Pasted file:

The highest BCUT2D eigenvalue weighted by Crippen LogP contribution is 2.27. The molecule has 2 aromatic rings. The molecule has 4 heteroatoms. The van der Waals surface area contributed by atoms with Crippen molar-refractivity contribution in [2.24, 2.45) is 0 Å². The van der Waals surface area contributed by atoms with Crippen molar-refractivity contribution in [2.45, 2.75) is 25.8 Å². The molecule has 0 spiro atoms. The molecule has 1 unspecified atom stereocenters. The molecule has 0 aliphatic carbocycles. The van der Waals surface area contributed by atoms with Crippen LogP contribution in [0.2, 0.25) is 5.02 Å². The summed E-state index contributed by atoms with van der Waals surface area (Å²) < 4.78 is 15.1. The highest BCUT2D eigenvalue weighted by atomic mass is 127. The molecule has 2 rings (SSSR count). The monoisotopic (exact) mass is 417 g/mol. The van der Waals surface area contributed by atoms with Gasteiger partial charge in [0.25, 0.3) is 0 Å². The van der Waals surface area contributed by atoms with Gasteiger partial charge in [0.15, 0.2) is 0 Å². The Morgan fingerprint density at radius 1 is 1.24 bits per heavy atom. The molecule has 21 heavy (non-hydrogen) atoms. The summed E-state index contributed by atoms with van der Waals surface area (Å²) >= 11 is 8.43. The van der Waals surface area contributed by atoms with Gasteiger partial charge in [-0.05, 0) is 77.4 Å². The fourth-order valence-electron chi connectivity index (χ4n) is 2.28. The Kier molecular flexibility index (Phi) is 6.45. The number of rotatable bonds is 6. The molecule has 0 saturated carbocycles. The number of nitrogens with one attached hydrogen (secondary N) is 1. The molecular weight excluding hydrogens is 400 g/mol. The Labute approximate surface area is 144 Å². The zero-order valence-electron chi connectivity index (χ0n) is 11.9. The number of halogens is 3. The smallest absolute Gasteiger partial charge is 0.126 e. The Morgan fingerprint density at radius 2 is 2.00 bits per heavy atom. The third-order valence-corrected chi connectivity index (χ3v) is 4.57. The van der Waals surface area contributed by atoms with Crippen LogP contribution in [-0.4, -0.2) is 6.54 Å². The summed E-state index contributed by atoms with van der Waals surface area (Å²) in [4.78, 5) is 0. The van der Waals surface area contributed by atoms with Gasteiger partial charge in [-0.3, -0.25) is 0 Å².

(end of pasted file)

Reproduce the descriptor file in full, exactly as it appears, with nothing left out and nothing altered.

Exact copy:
The highest BCUT2D eigenvalue weighted by Crippen LogP contribution is 2.27. The molecule has 2 aromatic rings. The molecule has 4 heteroatoms. The van der Waals surface area contributed by atoms with Crippen molar-refractivity contribution in [2.24, 2.45) is 0 Å². The van der Waals surface area contributed by atoms with Crippen molar-refractivity contribution in [2.45, 2.75) is 25.8 Å². The molecule has 0 spiro atoms. The molecule has 1 unspecified atom stereocenters. The molecule has 0 aliphatic carbocycles. The van der Waals surface area contributed by atoms with Crippen LogP contribution in [0.2, 0.25) is 5.02 Å². The summed E-state index contributed by atoms with van der Waals surface area (Å²) < 4.78 is 15.1. The highest BCUT2D eigenvalue weighted by atomic mass is 127. The molecule has 2 rings (SSSR count). The monoisotopic (exact) mass is 417 g/mol. The van der Waals surface area contributed by atoms with Gasteiger partial charge in [0.25, 0.3) is 0 Å². The van der Waals surface area contributed by atoms with Gasteiger partial charge in [0.15, 0.2) is 0 Å². The Morgan fingerprint density at radius 1 is 1.24 bits per heavy atom. The molecule has 21 heavy (non-hydrogen) atoms. The summed E-state index contributed by atoms with van der Waals surface area (Å²) >= 11 is 8.43. The van der Waals surface area contributed by atoms with Gasteiger partial charge in [-0.05, 0) is 77.4 Å². The fourth-order valence-electron chi connectivity index (χ4n) is 2.28. The Kier molecular flexibility index (Phi) is 6.45. The number of rotatable bonds is 6. The molecule has 0 saturated carbocycles. The number of nitrogens with one attached hydrogen (secondary N) is 1. The molecular weight excluding hydrogens is 400 g/mol. The Labute approximate surface area is 144 Å². The zero-order valence-electron chi connectivity index (χ0n) is 11.9. The number of halogens is 3. The smallest absolute Gasteiger partial charge is 0.126 e. The Morgan fingerprint density at radius 2 is 2.00 bits per heavy atom. The third-order valence-corrected chi connectivity index (χ3v) is 4.57. The van der Waals surface area contributed by atoms with Crippen LogP contribution in [-0.4, -0.2) is 6.54 Å². The summed E-state index contributed by atoms with van der Waals surface area (Å²) in [4.78, 5) is 0. The van der Waals surface area contributed by atoms with Gasteiger partial charge in [-0.3, -0.25) is 0 Å².